Republicans Reportedly Bullish On Winning Back House Of Representatives

Republican Whip, Rep. Steve Scalise, speaks during a press conference at the US Capitol.
Samuel Corum / Getty Images

According to a Saturday report from The Hill, Republicans are bullish on winning back the House of Representatives. Rep. Mike Garcia’s victory over Democrat Christy Smith in California has, apparently, re-energized the Republican Party, and top lawmakers now believe that the lower chamber is in play.

House Minority Whip Steve Scalise, who represents Louisiana, explained to the publication that Garcia’s victory was a “wake-up call” for skeptics.

“The Garcia election in Los Angeles I think was a wake-up call to all the skeptics out there that in the middle of all of these difficult challenges, a Republican just flipped a seat in the suburbs of L.A., and that hasn’t been done in 22 years,” he said, adding that a number of other races look even “more likely” than Garcia’s to swing Republican.

National Republican Congressional Committee (NRCC) Chairman Tom Emmer echoed Scalise, saying that he is “bullish” on the GOP winning back the House. According to Emmer, the victory in California’s 25th District has indeed been a major motivational boost for the party.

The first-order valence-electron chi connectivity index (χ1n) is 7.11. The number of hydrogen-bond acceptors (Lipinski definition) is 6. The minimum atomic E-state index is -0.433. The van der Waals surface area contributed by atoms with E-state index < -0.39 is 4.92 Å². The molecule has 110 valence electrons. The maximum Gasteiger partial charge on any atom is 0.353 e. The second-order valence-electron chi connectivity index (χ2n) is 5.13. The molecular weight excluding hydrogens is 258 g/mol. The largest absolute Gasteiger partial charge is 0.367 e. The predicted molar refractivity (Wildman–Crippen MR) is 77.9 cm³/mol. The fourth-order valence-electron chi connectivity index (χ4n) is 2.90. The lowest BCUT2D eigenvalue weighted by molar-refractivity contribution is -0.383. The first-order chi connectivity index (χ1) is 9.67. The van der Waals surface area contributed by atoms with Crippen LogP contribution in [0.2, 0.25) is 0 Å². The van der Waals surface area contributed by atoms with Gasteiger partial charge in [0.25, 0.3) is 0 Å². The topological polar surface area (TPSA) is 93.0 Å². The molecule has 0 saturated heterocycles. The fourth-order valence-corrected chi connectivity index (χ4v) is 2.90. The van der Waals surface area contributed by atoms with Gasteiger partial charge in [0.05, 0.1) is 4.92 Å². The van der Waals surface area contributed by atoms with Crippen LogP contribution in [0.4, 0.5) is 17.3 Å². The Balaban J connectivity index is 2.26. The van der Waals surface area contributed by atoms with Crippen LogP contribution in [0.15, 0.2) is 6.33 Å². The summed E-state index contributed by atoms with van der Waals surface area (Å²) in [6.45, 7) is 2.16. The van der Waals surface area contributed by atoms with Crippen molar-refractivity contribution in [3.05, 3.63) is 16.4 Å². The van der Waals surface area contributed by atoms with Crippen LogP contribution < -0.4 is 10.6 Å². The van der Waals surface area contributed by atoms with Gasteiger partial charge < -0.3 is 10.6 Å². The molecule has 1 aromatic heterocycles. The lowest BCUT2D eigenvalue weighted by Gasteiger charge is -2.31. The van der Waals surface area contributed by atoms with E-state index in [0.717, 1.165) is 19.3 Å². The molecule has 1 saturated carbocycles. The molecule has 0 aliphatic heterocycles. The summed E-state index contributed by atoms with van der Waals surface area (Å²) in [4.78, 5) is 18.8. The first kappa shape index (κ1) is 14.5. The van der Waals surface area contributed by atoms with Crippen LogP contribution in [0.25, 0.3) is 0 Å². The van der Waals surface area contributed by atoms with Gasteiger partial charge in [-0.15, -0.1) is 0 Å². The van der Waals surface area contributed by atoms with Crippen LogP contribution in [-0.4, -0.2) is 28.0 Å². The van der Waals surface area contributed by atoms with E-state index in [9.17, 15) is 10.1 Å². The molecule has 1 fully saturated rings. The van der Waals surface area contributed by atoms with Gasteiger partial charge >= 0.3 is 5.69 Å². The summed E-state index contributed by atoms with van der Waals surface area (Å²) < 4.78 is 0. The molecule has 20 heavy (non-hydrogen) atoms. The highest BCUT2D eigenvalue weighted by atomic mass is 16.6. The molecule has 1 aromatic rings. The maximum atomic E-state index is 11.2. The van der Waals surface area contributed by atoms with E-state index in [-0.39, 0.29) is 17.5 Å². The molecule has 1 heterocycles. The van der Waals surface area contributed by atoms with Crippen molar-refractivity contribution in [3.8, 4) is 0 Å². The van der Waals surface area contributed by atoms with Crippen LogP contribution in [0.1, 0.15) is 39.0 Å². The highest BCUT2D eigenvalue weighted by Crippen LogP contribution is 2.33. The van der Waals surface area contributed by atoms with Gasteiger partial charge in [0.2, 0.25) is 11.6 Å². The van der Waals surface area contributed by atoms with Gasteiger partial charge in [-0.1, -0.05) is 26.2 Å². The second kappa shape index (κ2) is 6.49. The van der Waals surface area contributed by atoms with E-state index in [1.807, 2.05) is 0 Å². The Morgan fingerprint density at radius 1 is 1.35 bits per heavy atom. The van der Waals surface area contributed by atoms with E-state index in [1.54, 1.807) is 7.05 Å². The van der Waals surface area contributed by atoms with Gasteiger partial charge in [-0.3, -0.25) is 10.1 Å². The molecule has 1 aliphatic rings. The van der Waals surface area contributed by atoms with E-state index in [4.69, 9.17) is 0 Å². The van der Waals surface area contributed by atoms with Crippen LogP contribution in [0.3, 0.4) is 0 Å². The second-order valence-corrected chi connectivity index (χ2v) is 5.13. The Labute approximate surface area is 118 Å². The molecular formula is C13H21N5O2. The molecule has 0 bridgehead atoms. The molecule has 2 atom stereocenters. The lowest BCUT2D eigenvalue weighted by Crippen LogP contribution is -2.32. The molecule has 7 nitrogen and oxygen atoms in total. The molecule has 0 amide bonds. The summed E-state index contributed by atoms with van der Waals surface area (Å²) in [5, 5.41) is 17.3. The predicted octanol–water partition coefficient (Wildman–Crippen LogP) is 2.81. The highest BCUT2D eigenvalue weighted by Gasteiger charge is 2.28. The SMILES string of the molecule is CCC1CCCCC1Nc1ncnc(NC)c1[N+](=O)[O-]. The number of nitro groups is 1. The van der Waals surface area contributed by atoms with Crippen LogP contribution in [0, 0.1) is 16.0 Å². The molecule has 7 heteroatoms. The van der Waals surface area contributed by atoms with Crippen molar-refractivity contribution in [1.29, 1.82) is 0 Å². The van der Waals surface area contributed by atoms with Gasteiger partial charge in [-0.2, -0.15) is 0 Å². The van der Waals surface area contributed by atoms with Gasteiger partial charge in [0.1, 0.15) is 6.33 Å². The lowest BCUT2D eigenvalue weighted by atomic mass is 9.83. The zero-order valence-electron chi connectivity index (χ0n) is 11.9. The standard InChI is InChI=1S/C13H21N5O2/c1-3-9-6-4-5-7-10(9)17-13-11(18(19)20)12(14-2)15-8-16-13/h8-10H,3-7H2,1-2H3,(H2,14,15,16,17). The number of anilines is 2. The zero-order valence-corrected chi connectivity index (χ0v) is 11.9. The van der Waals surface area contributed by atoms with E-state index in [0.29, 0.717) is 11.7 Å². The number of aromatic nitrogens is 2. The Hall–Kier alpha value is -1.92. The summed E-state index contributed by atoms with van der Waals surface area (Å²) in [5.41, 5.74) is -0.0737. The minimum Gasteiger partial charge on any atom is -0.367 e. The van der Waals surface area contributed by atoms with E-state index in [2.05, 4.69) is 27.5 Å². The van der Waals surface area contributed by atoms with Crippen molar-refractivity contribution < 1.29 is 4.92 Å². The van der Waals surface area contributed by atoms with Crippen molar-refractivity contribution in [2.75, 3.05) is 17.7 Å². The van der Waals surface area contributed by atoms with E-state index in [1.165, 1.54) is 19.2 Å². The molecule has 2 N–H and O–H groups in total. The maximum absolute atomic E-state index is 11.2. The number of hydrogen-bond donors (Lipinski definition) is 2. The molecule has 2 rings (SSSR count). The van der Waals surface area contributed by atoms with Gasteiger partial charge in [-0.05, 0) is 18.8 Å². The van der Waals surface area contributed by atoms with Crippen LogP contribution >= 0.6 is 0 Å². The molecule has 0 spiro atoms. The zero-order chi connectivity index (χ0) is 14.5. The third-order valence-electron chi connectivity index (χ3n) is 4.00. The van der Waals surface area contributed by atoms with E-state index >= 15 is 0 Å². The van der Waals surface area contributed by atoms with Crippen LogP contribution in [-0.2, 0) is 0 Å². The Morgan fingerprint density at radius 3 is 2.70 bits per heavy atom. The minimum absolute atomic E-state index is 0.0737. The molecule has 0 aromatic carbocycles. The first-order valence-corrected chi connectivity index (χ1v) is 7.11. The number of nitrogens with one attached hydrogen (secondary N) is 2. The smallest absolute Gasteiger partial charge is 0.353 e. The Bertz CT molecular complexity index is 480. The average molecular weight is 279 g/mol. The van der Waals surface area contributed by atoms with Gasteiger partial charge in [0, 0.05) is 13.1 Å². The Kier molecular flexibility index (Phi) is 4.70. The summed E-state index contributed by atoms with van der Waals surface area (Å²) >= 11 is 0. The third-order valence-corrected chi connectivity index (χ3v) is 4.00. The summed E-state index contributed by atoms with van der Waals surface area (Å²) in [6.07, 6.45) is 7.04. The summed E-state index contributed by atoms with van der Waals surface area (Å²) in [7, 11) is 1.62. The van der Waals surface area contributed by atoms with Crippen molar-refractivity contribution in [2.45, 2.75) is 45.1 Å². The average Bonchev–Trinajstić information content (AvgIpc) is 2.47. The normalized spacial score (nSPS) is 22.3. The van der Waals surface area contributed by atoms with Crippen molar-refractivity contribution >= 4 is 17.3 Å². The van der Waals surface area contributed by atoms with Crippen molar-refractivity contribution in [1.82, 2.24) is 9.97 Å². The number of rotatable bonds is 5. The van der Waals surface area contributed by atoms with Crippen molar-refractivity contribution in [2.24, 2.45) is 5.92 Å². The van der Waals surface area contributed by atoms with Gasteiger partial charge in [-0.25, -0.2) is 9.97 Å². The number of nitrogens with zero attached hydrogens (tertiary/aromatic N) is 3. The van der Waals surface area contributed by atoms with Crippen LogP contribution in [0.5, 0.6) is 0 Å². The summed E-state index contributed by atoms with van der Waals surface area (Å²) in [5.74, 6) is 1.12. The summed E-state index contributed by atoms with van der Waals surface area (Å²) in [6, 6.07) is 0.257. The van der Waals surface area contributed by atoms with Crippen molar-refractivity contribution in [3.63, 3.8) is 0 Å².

In the 2018 midterms, the Democratic Party won 41 seats, which was their largest gain since the post-Watergate 1974 elections. But according to Emmer, winning back the House is not impossible because the Republican Party now has the “momentum,” just as it did when it won control over the lower chamber in 2002.

“One of the reasons the House flipped 2002 was because of the momentum that was created by special election victories,” the NRCC chairman said.

Rep. Steve Stivers of Ohio expressed similar sentiments, telling the publication that Speaker of the House of Representatives Nancy Pelosi “overreached” amid the coronavirus pandemic. Stivers argued that Pelosi is mishandling and “politicizing” the crisis, which could create an opening for the GOP ahead of the November election.

Democrats downplayed these suggestions, arguing that victories in special elections don’t mean much, given that such contests usually attract a small number of voters. In a statement, DCCC spokeswoman Robyn Patterson suggested that Republicans’ optimism is unfounded.

“House Republicans have failed at recruiting, fallen behind on fundraising, and the NRCC even recently admitted that Trump’s handling of the COVID-19 crisis will be a drag on Republicans in November,” Patterson stated.

According to an analysis from FiveThirtyEight, Democrats seemed well-positioned to keep the House, but that does not mean the GOP doesn’t stand a chance in November. Democrats’ greatest advantage is that they don’t have too many seats to defend, but a “good performance” from President Donald Trump could make all the difference in key districts.

The latest polling from Fox News suggests that Biden is ahead of Trump nationwide, but other polls have shown that Trump is stronger in battleground states.